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Washoku (Japanese cuisine)、No.2 Kaiseki (懐石) Ryōri, No.3 Kaiseki (会席) Ryori

Hello how are you? Today’s topic is “Kaiseki Ryori” (cuisine), No.2 Kaiseki(懐石) Ryori, No.3 Kaiseki (会席) Ryori which are of four kinds of Washoku (Japanese cuisine), along with No.1 Honzen Ryori, and No.4 Shojin (精進)Ryori.

Although No.2 Kaiseki and No.3 Kaiseki, they are the same pronunciation, its meaning is quite different. In English, we say it “homophon”.

But nowadays, to avoid the same pronunciation mistake, kaiseki Ryori (cuisine) is also called tea-kaiseki Ryouri (cuisine).

What’s difference between No.2 Kaiseki (懐石) and No.3 Kaiseki (会席)?

Kaiseki-ryori removes Honzen-ryori’s rite, and focus on enjoying a meal. He established it to enjoy not only dishes but also tea after meal.

Therefore, Kaiseki-ryori has the spirit of tea ceremony “Treasure every meeting for it will never recur”. It regards hospitality, rationalized manners, seasonality and colorfulness as important.

Kaiseki Ryori

Above these styles of cuisine are for a certain people, Daikyo-ryori is for noblemen, Shojin-ryori is for Buddhist priest, and Honzen-ryori is for Samurai.

Even Kaiseki-ryori(Cha-Kaiseki) is for Samurai, wealthy merchant and tea master. The people at large do not have a style of cuisine.

However, Buddhist priests and cooks served dishes for them from Edo period(1603-1868) which was the long peace period by Tokugawa shogunate.

Restaurants also began to open from then, and served the new Kaiseki-ryori which bear no relation to tea celemony.

Nowadays, Kaiseki-ryori(懐石料理) which related with tea celemony is called Cha-Kaiseki in distinction from another Kaiseki-ryori(会席料理).

Kaiseki-ryori(会席料理) remains Cha-Kaiseki menu though it removes tea celemony. It is said that Kaiseki-ryori consits Honzen-ryori’s luxury and Cha-Kaiseki’s cooking skills and hot dish.

At first, people eat Kaiseki-ryori at the meeting for presenting Japanese poem called Haiku or Japanese linked verse called Haikai.

They came to eat it for enjoying drinking and dishes with talking before they even knew it. Nowadays, Kaiseki-ryori is a synonym for high-class Japanese cuisine because there are many cheap Japanese restaurants and fast food.

Essence of No.2 Cha-Kaiseki Ryori (cuisine)

Kaiseki ryōri is a traditional Japanese multi-course meal prepared from fresh, seasonal ingredients. Some dishes are served hot, while others are served chilled or at room temprerature-just theway they’re meant to be enjoyed.

The courses are served in turn, to match the pace at which people are eating.

A formal Kaiseki meal starts with a small tray, with three dishes-rice, soup and a dish called mukozuke-arranged on it. The mukozuke will typically be a morsel of sashimi or a preparation seasoned with a vinegar dressing.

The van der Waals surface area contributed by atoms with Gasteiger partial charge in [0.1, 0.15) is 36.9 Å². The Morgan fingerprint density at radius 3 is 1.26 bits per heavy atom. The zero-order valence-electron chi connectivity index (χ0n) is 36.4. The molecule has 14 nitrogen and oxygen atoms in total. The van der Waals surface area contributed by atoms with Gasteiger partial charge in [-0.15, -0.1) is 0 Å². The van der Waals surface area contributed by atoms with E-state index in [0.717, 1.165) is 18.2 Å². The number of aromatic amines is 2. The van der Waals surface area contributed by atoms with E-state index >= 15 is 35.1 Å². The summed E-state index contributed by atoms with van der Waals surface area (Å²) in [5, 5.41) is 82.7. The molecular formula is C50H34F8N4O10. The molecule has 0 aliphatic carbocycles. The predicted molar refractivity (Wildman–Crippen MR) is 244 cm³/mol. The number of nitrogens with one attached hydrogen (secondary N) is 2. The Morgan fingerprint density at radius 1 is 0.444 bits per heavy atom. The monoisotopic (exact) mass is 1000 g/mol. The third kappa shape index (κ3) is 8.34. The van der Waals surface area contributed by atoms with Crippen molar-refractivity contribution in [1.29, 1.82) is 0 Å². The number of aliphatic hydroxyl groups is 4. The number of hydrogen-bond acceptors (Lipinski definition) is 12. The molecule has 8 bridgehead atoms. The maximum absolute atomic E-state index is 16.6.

The next course is a simmered preparation, known as the nimono-wan, also served in a bowl. This will be followed by the yakimono-a grilled dish, usually consisiting of fish or meat.

 

Using a wide variety of techniques and preparing food that is appropriate for the time of year-that’s the very essence of kaiseki ryōri.

The cuisine has its origins in the 16th century. It developed from the style of food served at tea gatherings by the tea master Sen no Rikyu.

Up until then, the conventional way of serving food to guests had been to lay our many dishes all at once.

However, Rikyu thought that serving small portions of food, one course at a time, would be the ultimate gesture of hospitality, because each dish could be enjoyed at its absolute best. This formed the basis of modern-day kaiseki ryōri.

Let’s look at one of the clever ways to evoke a sense of the season. This recipe features tilefish, which are in season during the winter. However, ingredients associated with other seasons are also included in this winter meal.

These are matsutake mushrooms, a typical autumn delicacy. An ingredietnt like this from the seasonn that’s just passed is called nagori. Anad these are arrowhead bulbs, which are typically associated with spring. An ingredient used ahead of its season is called hashiri.

Serving nagori and hashiri ingredients alon with those in season is a delightful way to enjoy the changing of the seasons.

Recently, there has been growing interest in Kaiseki ryōri around the world. Top French chfs have been visiting Japan to discover its secrets.

Meanwhile, a new genre of food is emerging in Japan-a fusion of tradtional kaiseki and more modern, Westerm odea/

Although kaiseki ryōri is a lucid reflection of the Japanese aesthetic, it’s not static, it continues to evolve from day to day.

last but not least, if you travel Japan, you can experience Japanese culture through Cha-Kaiseki, Shojin-ryori and Kaiseki-ryori. There are few restaurants to serve Daikyo-ryori and Honzen-ryori(No.1), but there are many restaurants and temple to serve Cha-Kaiseki(No.2), Kaiseki-ryori(No.3) and Shojin-ryori(No.4).

Besides, “Dashi” (Japanese stock/broth) to be well worth browsing, thanks

About the author

立 資樺騎(Shigeki Ryu)